Taking the Fight Against Cancer to Heart
BETHESDA, Md. (Feb. 25, 2008) Hormones produced by the heart eliminated human pancreatic cancer in more than three-quarters of the mice treated with the hormones and eliminated human breast cancer in two-thirds of the mice, according to researcher David Vesely, a doctor at the James A. Haley Veterans Hospital in Tampa and a professor at the University of South Florida (USF).
The treatment has not yet been tried in humans, but a private biotechnology company is raising money in the hope of beginning human trials. Vesely is the hospital’s chief of endocrinology, diabetes and metabolism and is also professor of medicine, molecular pharmacology and physiology at USF.
He will present his research at a symposium April 9 at the Experimental Biology 2008 conference in San Diego. The American Federation for Medical Research sponsors the session, which takes place during the annual meeting of The American Physiological Society.
The discovery of cardiac hormones
For more than 350 years, scientists and physicians thought the heart was a pump, delivering blood and oxygen to the body. But that view changed dramatically in 1981 when Adolfo deBold discovered that the heart produces atrial natriuretic factor (ANF), so-named because it is produced in the atrium of the heart and stimulates the production of urine and the excretion of sodium.
Vesely later discovered three more hormones that are produced from the same gene as ANF. He called them:
Long acting natriuretic peptide, which also stimulates urine production and sodium excretion.
Vessel dilator which opens the blood vessels and lowers blood pressure
Kaliuretic peptide which increases potassium excretion
The hormones, called peptide hormones because they are composed of amino acids, help regulate blood volume and blood pressure. Most hormones, including such well-known hormones as insulin, are peptide hormones.
Started with congestive heart failure research
Vesely began his research on cardiac hormones by looking at the role they can play in diagnosing and treating congestive heart failure. Following his wife’s death from breast cancer in 2002 -- and as it became clear that the hormones controlled cell growth -- he decided to place the hormones into cancer cell cultures.
Using colon, ovarian, breast, prostate and pancreatic cancer cells, among others, Vesely found that the hormones kill up to 97% of all cancers in cell cultures within 24 hours. He then turned to trials with mice, injecting some with pancreatic cancer cells and others with breast cancer cells. Once the mice developed tumors, he treated them with the hormones.
At the end of one month, the treatment had eliminated cancer in 80% of the mice injected with human pancreatic cancer and in 66% of the mice injected with breast cancer. The results with pancreatic cancer were particularly exciting because it is a fast-moving cancer with poor prognosis.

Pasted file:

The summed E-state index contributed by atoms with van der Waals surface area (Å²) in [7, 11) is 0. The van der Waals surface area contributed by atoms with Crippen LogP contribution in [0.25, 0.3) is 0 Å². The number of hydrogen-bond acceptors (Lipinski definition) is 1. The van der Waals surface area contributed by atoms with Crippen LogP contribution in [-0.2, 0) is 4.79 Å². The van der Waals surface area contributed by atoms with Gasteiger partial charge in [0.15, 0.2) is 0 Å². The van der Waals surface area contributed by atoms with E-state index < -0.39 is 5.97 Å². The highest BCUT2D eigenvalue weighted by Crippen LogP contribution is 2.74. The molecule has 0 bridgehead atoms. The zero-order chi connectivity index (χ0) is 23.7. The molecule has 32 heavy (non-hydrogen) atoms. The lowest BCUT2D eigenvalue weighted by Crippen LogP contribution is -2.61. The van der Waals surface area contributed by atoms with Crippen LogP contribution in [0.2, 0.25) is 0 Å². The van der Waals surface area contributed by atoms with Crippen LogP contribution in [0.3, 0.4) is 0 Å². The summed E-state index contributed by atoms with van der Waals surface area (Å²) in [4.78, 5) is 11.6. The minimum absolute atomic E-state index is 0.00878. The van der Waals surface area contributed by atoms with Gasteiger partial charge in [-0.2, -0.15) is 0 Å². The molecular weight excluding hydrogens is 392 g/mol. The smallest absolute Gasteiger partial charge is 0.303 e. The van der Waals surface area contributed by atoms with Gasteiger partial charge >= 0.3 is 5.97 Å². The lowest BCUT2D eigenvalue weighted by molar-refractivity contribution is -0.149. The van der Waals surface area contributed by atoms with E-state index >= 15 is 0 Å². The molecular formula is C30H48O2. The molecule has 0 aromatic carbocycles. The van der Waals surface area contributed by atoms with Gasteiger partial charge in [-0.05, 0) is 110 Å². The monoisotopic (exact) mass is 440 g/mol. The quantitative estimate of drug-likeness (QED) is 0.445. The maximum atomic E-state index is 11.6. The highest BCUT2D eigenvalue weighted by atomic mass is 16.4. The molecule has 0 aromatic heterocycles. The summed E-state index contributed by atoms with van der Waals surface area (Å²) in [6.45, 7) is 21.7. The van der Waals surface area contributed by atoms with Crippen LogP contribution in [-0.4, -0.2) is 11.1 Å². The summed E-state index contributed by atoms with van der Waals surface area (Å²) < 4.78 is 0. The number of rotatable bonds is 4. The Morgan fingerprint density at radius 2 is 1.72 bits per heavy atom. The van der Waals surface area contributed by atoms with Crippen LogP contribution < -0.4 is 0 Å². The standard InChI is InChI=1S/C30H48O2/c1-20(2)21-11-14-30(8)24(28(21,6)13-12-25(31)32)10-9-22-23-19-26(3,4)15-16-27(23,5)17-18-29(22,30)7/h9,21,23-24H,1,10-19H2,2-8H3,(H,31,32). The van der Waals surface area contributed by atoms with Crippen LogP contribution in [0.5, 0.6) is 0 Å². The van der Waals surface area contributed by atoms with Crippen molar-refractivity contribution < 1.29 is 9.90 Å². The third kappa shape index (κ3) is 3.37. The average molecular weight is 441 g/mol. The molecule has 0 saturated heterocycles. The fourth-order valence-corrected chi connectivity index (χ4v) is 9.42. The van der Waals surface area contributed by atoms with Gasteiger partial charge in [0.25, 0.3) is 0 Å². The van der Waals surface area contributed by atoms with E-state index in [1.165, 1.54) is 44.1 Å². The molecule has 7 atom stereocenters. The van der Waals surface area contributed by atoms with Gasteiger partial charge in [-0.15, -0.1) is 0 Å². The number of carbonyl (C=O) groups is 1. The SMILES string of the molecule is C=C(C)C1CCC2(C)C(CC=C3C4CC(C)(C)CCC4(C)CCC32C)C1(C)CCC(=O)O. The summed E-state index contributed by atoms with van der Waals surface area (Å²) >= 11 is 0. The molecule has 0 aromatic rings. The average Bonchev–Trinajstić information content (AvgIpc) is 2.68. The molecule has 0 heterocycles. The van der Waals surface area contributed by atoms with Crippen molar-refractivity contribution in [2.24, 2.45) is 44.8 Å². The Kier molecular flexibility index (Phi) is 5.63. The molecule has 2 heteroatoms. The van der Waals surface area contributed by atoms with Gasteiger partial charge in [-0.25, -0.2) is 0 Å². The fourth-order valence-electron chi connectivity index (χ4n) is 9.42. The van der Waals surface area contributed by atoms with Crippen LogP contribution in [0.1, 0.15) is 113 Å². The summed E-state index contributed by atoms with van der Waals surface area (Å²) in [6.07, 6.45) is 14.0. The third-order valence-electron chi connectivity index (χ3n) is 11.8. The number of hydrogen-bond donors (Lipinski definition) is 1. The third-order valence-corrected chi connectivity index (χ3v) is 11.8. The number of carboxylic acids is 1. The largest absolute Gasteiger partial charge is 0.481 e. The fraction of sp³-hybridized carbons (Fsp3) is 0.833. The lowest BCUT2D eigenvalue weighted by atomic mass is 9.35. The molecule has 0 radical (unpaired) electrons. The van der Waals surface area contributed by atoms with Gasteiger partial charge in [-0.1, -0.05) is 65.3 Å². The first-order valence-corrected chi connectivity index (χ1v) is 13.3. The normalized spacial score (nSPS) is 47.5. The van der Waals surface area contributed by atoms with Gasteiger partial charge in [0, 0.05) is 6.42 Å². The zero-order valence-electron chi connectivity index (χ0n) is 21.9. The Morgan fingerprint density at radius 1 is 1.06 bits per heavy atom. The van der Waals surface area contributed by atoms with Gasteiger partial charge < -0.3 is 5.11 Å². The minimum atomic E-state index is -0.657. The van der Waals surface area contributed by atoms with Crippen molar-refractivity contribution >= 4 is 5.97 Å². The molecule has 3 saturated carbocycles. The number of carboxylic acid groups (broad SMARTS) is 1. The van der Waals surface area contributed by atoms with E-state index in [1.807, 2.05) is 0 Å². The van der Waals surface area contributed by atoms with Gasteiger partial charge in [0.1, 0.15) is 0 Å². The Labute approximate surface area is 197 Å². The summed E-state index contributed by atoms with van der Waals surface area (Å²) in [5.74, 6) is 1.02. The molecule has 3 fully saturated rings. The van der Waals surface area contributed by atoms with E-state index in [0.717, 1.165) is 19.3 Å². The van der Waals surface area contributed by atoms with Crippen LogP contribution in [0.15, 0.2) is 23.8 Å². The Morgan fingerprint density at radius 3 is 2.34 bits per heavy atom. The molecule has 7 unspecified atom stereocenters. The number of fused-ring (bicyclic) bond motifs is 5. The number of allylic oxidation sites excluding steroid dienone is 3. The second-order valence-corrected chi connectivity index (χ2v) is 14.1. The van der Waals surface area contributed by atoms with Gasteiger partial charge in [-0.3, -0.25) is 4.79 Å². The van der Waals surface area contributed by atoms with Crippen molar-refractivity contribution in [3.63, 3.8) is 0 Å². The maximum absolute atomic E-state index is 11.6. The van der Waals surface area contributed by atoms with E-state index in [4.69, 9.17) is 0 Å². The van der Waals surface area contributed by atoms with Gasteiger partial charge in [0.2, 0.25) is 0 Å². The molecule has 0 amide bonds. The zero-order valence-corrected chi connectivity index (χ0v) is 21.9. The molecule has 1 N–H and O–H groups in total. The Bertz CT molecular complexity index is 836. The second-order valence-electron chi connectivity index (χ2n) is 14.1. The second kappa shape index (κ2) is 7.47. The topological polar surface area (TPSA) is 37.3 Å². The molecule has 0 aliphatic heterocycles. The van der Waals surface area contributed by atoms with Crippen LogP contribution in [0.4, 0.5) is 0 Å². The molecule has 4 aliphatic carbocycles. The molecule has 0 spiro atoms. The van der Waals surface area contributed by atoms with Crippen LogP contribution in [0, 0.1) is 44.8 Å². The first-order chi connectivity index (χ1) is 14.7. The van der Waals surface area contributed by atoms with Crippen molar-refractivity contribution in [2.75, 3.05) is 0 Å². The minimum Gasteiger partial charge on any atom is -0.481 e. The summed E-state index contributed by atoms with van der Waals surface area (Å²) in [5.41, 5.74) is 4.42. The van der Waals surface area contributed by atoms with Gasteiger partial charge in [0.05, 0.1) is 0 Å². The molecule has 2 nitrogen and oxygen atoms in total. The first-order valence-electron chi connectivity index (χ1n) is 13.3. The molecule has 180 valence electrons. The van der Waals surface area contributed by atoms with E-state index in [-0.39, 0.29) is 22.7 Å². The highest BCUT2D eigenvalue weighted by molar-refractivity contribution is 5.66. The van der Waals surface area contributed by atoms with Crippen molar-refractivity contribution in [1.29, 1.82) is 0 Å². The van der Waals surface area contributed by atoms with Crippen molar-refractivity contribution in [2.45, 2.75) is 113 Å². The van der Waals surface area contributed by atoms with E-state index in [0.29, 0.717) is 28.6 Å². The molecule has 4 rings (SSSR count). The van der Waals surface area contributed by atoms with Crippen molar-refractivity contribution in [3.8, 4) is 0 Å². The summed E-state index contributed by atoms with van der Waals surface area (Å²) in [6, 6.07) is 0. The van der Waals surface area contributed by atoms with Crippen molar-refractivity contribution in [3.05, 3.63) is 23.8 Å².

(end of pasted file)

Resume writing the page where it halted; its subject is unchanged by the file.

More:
No side effects in mice
The pancreatic cancers that were not cured were reduced to less than 10% of their original size. Treatment with vessel dilator gave the best results: reducing the tumor to 2% of its largest size. None of the mice died of cancer – all died of old age – and none suffered any side effects.
None of the mice received any other course of treatment such as surgery, chemotherapy or radiation and they did not suffer any side effects. After the mice died at the end of a normal life span, the researchers found that the cancer had not spread. If the hormones act the same way in humans, cancer could become a chronic condition treatable with these hormones, Vesely said.
A private biotechnology company is raising money to begin human trials, Vesely said. The Haley hospital and University of South Florida hold the patents on the discoveries.
The symposium that Vesely will moderate, “Cardiac hormones for the treatment of acute myocardial infarctions, congestive heart failure, acute renal failure and cancer,” also features presentations by other leading researchers in the field of cardiac hormones:
John C Burnett, Jr. of the Mayo Clinic and Foundation, who will discuss research on the use of a cardiac hormone orally to treat congestive heart failure and to reduce damage to heart tissue as a result of a heart attack.
Walter H. Hörl of the University of Vienna will discuss his research measuring the cardiac hormones in guiding treatment of kidney disease and dialysis.
Adolfo J. deBold and Mercedes deBold, of the University of Ottawa Heart Institute will discuss the physiology and gene expression of cardiac hormones, also known as natriuretic peptide hormones (ANPs) and the central role of G-protein signaling in natriuretic peptide secretion.
Editor’s Notes: To arrange an interview with Dr. Vesely, please contact APS Communications Office at firstname.lastname@example.org.
A portion of the interview with Dr. Vesely can be found on Life Lines, the podcast of The American Physiological Society. You can find it, as of Feb. 28, at www.lifelines.tv.
This symposium is supported by a grant from the National Center for Research Resources ((NCRR), a component of the National Institutes of Health (NIH) and its contents are solely the responsibility of the authors and do not necessarily represent the official view of NCRR or NIH.
Physiology is the study of how molecules, cells, tissues and organs function in health and disease. Established in 1887, the American Physiological Society (APS) was the first U.S. society in the biomedical sciences field. The Society represents more than 10,500 members and publishes 15 peer-reviewed journals with a worldwide readership.